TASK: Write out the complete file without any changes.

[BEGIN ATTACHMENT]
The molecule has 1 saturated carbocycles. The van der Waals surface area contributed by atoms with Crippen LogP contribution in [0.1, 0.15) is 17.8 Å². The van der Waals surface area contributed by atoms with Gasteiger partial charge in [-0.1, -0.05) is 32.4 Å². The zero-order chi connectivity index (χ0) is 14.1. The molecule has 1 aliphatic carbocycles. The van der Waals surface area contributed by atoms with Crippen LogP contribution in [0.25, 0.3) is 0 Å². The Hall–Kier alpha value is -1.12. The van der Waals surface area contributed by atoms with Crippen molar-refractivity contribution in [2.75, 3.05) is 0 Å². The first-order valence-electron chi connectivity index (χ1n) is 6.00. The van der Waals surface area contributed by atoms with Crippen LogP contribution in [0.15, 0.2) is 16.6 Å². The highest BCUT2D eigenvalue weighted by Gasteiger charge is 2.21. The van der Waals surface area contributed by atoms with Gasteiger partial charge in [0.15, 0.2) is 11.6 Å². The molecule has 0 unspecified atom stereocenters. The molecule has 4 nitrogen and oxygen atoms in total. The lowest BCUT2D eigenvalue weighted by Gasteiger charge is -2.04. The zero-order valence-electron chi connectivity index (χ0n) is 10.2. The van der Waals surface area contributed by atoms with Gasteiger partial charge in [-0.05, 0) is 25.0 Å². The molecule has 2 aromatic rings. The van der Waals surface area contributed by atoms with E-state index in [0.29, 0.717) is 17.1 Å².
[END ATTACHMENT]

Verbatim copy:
The molecule has 1 saturated carbocycles. The van der Waals surface area contributed by atoms with Crippen LogP contribution in [0.1, 0.15) is 17.8 Å². The van der Waals surface area contributed by atoms with Gasteiger partial charge in [-0.1, -0.05) is 32.4 Å². The zero-order chi connectivity index (χ0) is 14.1. The molecule has 1 aliphatic carbocycles. The van der Waals surface area contributed by atoms with Crippen LogP contribution in [0.25, 0.3) is 0 Å². The Hall–Kier alpha value is -1.12. The van der Waals surface area contributed by atoms with Crippen molar-refractivity contribution in [2.75, 3.05) is 0 Å². The first-order valence-electron chi connectivity index (χ1n) is 6.00. The van der Waals surface area contributed by atoms with Crippen LogP contribution in [0.15, 0.2) is 16.6 Å². The highest BCUT2D eigenvalue weighted by Gasteiger charge is 2.21. The van der Waals surface area contributed by atoms with Gasteiger partial charge in [0.15, 0.2) is 11.6 Å². The molecule has 0 unspecified atom stereocenters. The molecule has 4 nitrogen and oxygen atoms in total. The lowest BCUT2D eigenvalue weighted by Gasteiger charge is -2.04. The zero-order valence-electron chi connectivity index (χ0n) is 10.2. The van der Waals surface area contributed by atoms with Gasteiger partial charge in [-0.05, 0) is 25.0 Å². The molecule has 2 aromatic rings. The van der Waals surface area contributed by atoms with E-state index in [0.29, 0.717) is 17.1 Å².